Thursday, June 05, 2003

It's recipe time:

Strawberry Orgasms with Maple Whipped Cream
1 quart strawberries
1/4 cup brown sugar
20 ml (1 tsp. plus 1 tbsp.) Balsamic vinegar
1/2 pint of heavy whipping cream
Vanilla sugar
Maple Syrup (if you don't know the difference between real and fake, stop now, and seek professional help)

Let's start with the strawberries. Get good ones. This is a very forgiving recipe, and can make even the worst California Strawberry™ taste great, but the better a berry you start with, the better this recipe will turn out. Once you've picked them out and brought them home, fill a bowl (or your sink) with cold water and dump them in. Dunk 'em, roll em, run more water in, and just generally do what you can to clean the strawberries of sand, debris, and other unmentionables. Quick now, while you're thinking about it, stick a good-sized bowl (about 3 quarts) in the fridge for the whipped cream.

Pick out a nice bowl that will fit in your fridge. I like glass myself because the strawberries take on a rich, dark red as they sit, and beauty is not to be wasted. Put the brown sugar in the bowl, and pour the Balsamic over it. (a note on Balsamic vinegar: I personally can't taste the difference between a $25 dollar bottle and a $250 bottle, but even a $10 bottle will taste wonderful and be a nice indulgence.) whisk it until it's nicely mixed. Rinse off your whisk and set it aside to dry; you'll need it in a bit.

Slice the now-clean strawberries into the bowl with the Balsamic mixture. You can slice 'em big or small, artsy or rustic, or you can just cut off the caps (the part with the leaves) and remove as much of that tasteless white junk as you can. Vinegar is an acid, and it will break down the fruit somewhat, so if you slice them too small, you'll just end up with mush. Similarly, if you just cap them, they'll have to marinate for half a day to really absorb the flavor of the syrup. The last time I made these, I sliced them about half an inch thick (roughly three pieces for an average sized strawberry) and let them sit for about three hours before eating.

Gently mix, coating as many of the strawberries as possible. Cover and refrigerate.

The cream. By now, that empty bowl in the fridge should be nice and cold. If not, you can chill a stainless steel bowl very quickly with ice water. A chilled bowl isn't a necessity, but it helps, trust me. Now, get out your jar of vanilla sugar.

What? You don't have vanilla sugar? Okay, well, we can work around it. But keep your eye out for a nice glass jar that closes airtight. Clean it thoroughly, let it dry, and then fill it with sugar, half brown and half white. Chunk up a couple of vanilla beans and add them to the mix. Stick it up on your shelf and let it sit for a couple of months. When the sugar starts to run low, just add more; the beans will hold onto their flavor for years.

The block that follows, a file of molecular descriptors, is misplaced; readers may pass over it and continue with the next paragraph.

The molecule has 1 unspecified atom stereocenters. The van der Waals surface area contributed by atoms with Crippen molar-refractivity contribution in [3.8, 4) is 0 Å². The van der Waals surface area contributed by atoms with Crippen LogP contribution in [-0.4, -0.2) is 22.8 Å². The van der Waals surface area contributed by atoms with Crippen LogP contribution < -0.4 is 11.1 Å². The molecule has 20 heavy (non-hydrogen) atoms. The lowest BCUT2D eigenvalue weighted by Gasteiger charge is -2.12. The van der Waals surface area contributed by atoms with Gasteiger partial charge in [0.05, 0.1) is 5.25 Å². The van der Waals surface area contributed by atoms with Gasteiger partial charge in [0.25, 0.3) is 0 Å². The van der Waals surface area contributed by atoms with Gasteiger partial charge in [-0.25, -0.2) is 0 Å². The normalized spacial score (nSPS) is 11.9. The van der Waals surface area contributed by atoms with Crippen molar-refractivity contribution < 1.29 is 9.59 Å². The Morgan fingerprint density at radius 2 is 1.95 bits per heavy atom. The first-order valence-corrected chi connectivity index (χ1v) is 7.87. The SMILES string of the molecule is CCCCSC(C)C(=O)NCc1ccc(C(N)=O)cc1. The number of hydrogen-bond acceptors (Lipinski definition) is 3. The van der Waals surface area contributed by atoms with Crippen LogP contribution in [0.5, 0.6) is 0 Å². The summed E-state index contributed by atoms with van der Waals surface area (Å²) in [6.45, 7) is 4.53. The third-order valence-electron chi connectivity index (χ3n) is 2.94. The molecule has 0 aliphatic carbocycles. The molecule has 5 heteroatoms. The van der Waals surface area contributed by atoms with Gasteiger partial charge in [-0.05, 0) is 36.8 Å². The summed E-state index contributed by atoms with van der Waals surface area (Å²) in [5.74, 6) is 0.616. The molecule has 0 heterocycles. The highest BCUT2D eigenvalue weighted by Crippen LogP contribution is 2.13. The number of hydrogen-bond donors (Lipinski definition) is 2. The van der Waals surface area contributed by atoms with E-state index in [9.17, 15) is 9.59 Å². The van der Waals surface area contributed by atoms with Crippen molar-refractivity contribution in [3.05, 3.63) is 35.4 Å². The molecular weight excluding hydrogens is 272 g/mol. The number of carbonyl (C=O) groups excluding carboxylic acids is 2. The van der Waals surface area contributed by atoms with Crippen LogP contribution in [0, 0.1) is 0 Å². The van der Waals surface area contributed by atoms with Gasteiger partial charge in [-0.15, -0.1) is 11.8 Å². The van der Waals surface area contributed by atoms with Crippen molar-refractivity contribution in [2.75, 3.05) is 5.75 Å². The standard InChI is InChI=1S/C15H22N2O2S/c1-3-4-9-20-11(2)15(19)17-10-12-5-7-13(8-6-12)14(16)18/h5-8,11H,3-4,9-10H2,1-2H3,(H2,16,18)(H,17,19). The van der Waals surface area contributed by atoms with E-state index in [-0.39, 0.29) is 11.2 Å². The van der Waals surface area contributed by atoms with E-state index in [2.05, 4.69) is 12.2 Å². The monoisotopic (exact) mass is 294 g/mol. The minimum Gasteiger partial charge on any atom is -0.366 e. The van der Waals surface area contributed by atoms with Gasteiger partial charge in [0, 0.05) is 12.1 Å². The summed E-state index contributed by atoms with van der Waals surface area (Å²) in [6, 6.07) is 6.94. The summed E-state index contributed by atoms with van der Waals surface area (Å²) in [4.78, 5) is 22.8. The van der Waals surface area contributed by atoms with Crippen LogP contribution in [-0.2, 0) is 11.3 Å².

So, if you've got vanilla sugar, throw a tablespoon or so into the bowl. If not, use a mixture of white and brown sugar, and add a half teaspoon of good vanilla. What? No good vanilla? I really can't help you, then. It's not about price, either. I've got a huge bottle of Mexican vanilla that I paid $5 for at Hen House. So no whining!

Drizzle about a teaspoon of real maple syrup over the sugar and mix it up a bit with the whisk, taking time to break up any chunks that may have formed in the vanilla sugar in its time in the jar. (I realize my measurements are not particularly exact, but whipping cream is an art, not a science. But it is an art informed by science. Anyway.)

Start whipping. With the whisk. I recognize the temptation to use an electric mixer, but whisking is just as fast, and gives you better control. Worried about technique? Don't. Just imagine you're reeling in a fish. Now do that motion with a whisk in your hand. See how quickly you can whip that bulb around? If you keep your bowl tilted about about a 45 degree angle in the crook of your left arm, you'll have a nice steady base, good contact of liquid to whisk bulb, and you'll be better equipped to stop whipping while you're still dealing with whipped cream, not whipped butter.

When the cream has about doubled in volume, check the flavor. If you're like me, it won't be quite sweet enough, so drizzle another teaspoon of maple syrup over the top, then start whipping again until it forms a soft peak. This means just what it sounds like. Ridges that form in the cream tend to stay, but everything is still malleable, rounded, and, yes, soft. Conventional wisdom is that whipped cream needs to be used right after it's made, and that's generally true. However, it will stay palatable for quite some time if you stick it in a strainer, then put the strainer over a bowl. And you'll want to cover it so that it doesn't pick up nasty flavors from the other stuff in your fridge.

Serving suggestion: Fill a wine glass to the 2/3 point with strawberries, making sure that the liquid comes at least to the halfway point. Top with a generous dollop of cream.

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